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 The games were now approaching, which Gaius Antonius, the brother of Antony, was about to give in behalf of Brutus, the prætor, as he attended also to the other duties of the prætorship which devolved on him in the latter's absence. Lavish expense was incurred in the preparations for them, in the hope that the people, gratified by the spectacle, would recall Brutus and Cassius. Octavius, on the other hand, intrigued against this scheme, distributing the money derived from the sale of his property among the head men of the tribes by turns, to be divided by them among the first comers. He went around to the places where his property was on sale and ordered the auctioneers to announce the lowest possible price for everything, both on account of the uncertainty and danger of the lawsuits still pending, and on account of his own zeal for the people,1 all of which brought him both popularity and sympathy as one undeserving of such treatment. When, in addition to what he had received as Cæsar's heir, he offered for sale his own property derived from his father Octavius, and whatever he had from other sources, and all that belonged to his mother and to Philippus, and the shares of Pedius and Pinarius which he begged from them, in order to make the distribution to the people (because in consequence of the litigation Cæsar's property was not sufficient even for this purpose), then the people considered it no longer the gift of the elder Cæsar, but of the younger one, and they commiserated him deeply and praised him2 both for what he endured and for what he aspired to be. It was evident that they would not long tolerate the wrong that Antony was doing him.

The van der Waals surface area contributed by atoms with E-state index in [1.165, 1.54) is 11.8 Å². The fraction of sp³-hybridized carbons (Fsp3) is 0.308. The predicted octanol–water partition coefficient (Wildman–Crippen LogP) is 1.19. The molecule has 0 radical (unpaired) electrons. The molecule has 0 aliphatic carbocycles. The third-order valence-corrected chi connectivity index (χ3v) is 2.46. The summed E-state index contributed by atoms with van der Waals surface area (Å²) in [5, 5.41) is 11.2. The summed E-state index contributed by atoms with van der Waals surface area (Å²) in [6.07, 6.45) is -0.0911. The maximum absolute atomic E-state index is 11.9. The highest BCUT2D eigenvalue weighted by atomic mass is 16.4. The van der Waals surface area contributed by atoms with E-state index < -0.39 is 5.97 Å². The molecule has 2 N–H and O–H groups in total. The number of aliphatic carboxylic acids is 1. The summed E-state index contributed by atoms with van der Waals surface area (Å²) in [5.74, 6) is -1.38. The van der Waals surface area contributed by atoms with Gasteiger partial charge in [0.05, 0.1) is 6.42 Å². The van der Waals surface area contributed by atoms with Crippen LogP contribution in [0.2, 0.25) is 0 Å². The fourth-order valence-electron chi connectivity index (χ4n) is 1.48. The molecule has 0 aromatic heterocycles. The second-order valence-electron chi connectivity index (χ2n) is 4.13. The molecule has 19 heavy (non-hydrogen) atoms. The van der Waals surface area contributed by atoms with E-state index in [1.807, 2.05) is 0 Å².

2 ὁ δῆμος . . . ἠλέει καὶ ἐπῄνουν. Combes-Dounous calls attention to this sentence as a case where a noun in the singular number governs a verb in the singular and another in the plural in the same sentence, as though we should say in English "the people pities and praise him."
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